"And let me make clear, my position is bring it here," said I. Lehr Brisbin, an environmental researcher.
He is talking about a federal committee's proposal to bring spent nuclear fuel to the Savannah River Site, a proposal officially shot down this morning by a citizen advisory panel.
"It was a tough decision, and there was lots of folks on both sides of the issue, but I think they did what's best for SRS," said advocate Courtney Hanson.
She agrees with the decision, a 17 to 6 vote that brought dozens of concerned citizens to several meetings. In the end, she feels the board sided with the people.
"The community doesn't consent to this waste, and the CAB really stepped up and heard the community's concerns today," said Hanson.
But Brisbin wishes the outcome had been different.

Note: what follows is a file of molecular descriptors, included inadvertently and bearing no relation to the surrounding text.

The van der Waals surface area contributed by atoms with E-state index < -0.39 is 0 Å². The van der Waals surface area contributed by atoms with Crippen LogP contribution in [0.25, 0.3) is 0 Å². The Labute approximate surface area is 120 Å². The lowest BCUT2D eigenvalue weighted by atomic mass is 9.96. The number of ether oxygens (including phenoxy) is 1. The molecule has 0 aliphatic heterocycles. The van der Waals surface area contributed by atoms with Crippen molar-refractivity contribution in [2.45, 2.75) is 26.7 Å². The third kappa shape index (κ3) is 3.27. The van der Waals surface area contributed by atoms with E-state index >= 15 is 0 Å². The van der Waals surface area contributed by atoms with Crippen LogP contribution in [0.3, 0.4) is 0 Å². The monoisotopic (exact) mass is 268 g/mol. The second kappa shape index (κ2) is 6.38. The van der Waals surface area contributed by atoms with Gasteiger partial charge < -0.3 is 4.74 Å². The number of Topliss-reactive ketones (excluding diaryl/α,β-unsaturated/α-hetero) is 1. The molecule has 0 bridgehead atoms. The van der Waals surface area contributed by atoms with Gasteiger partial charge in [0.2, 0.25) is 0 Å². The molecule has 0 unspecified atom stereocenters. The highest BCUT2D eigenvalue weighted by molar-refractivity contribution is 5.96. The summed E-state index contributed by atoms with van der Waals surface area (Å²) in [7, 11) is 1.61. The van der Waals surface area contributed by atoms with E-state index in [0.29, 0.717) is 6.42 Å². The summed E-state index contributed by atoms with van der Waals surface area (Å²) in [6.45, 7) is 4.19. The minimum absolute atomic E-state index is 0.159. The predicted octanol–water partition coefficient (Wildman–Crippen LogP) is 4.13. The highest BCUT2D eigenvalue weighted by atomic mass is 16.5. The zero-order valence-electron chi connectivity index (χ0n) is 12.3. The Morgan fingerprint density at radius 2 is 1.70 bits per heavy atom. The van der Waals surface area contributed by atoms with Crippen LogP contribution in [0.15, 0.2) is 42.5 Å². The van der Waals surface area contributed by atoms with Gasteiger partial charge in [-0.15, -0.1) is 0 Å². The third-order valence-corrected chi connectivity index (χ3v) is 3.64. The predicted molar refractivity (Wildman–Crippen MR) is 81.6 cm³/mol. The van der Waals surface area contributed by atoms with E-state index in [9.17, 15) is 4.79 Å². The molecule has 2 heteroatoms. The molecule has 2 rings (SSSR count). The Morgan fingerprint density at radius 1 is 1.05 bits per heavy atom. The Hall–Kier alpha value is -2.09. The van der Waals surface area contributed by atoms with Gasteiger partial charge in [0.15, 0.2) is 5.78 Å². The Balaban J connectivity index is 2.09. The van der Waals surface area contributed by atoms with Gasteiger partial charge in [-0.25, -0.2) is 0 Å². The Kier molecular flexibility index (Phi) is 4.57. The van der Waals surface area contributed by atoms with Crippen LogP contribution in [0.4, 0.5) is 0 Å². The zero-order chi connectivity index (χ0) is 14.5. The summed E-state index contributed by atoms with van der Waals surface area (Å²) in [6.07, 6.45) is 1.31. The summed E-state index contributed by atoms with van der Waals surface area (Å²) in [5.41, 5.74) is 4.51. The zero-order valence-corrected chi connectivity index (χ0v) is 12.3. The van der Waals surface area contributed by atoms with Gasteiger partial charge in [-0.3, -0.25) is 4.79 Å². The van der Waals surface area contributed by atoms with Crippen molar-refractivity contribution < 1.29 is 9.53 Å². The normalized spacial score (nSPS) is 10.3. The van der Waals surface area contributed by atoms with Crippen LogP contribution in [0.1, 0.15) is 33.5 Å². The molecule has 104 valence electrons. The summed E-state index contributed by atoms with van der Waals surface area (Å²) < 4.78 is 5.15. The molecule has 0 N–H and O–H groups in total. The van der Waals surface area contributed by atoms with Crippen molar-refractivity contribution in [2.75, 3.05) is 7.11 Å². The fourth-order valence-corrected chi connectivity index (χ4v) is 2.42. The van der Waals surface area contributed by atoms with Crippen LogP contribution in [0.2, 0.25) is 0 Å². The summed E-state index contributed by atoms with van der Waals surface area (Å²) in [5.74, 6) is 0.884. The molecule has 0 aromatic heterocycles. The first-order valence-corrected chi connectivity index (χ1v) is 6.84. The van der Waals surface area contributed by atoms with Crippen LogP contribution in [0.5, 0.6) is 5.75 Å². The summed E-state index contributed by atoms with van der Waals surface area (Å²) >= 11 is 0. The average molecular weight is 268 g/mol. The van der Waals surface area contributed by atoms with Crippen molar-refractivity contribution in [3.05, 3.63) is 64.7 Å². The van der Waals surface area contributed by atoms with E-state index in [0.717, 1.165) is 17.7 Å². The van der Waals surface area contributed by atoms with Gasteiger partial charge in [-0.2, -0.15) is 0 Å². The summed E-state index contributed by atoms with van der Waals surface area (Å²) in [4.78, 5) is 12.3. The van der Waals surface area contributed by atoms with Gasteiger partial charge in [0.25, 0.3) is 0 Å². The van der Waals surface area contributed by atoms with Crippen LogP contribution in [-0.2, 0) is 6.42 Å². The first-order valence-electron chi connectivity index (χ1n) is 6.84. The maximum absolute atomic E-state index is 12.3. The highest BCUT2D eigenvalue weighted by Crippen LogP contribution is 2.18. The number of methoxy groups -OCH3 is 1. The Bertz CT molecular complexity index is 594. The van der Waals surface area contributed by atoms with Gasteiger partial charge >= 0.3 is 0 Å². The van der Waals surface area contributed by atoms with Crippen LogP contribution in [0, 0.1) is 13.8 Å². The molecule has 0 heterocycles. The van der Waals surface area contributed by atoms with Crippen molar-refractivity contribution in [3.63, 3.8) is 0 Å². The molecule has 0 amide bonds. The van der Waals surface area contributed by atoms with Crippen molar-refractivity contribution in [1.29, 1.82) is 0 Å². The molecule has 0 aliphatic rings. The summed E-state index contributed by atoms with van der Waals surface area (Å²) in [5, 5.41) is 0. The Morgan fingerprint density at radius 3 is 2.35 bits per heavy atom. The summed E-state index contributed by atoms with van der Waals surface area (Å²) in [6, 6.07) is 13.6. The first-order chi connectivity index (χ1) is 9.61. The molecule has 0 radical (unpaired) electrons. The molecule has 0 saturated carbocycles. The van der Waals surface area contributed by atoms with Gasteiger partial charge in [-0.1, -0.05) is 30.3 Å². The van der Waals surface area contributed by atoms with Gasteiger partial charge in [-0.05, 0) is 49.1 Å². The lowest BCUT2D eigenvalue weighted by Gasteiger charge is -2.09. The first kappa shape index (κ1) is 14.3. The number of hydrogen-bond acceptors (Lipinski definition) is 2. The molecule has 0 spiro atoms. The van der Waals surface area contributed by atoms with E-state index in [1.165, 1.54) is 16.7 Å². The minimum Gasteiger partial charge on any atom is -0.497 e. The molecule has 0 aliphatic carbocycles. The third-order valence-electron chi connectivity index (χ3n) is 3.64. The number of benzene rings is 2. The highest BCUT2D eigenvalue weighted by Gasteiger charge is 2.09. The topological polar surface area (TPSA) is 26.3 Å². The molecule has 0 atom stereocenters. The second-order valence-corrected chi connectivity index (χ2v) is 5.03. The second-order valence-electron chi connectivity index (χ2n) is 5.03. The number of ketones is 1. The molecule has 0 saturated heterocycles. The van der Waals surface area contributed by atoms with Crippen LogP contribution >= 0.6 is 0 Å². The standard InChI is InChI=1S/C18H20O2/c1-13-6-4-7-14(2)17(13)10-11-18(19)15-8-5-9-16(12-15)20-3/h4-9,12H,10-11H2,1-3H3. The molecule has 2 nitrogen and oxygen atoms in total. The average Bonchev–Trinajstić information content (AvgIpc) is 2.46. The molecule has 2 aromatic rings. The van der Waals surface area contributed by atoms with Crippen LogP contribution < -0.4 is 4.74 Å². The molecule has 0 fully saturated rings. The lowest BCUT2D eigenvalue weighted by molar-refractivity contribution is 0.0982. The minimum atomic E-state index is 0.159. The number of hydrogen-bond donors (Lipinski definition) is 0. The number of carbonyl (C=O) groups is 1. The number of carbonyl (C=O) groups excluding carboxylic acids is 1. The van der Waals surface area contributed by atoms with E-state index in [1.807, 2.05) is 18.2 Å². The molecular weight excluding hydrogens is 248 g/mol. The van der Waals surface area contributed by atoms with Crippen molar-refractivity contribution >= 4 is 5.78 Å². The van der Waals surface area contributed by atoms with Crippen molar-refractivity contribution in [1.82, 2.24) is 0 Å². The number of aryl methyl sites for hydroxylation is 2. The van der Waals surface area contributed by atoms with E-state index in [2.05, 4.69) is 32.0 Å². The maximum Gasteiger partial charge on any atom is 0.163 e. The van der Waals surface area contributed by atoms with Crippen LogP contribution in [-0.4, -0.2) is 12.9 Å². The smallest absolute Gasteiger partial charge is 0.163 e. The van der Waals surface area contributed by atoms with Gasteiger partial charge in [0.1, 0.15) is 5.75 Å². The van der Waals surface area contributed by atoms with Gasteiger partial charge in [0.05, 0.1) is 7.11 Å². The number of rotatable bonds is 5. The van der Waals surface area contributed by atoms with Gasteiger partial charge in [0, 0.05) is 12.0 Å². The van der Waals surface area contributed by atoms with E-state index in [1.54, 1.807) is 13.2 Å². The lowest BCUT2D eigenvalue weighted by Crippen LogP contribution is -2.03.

"I am absolutely convinced that while there's a lot of good, responsible storage of radioactive waste out there, there's none better than here," he added.
The proposal was the result of the cancellation of a federal project in Nevada, leaving 75,000 tons of spent nuclear fuel nationwide in limbo. But the likelihood of it coming to South Carolina now is minimal.
"Nuclear waste is dangerous, and the area is handling the waste we have now, and we don't really need anymore," said Hanson.
"You always hear the phrase, 'please not in my backyard.' And my phrase is, yes: 'here in my backyard, please,' because it's safer," said Brisbin.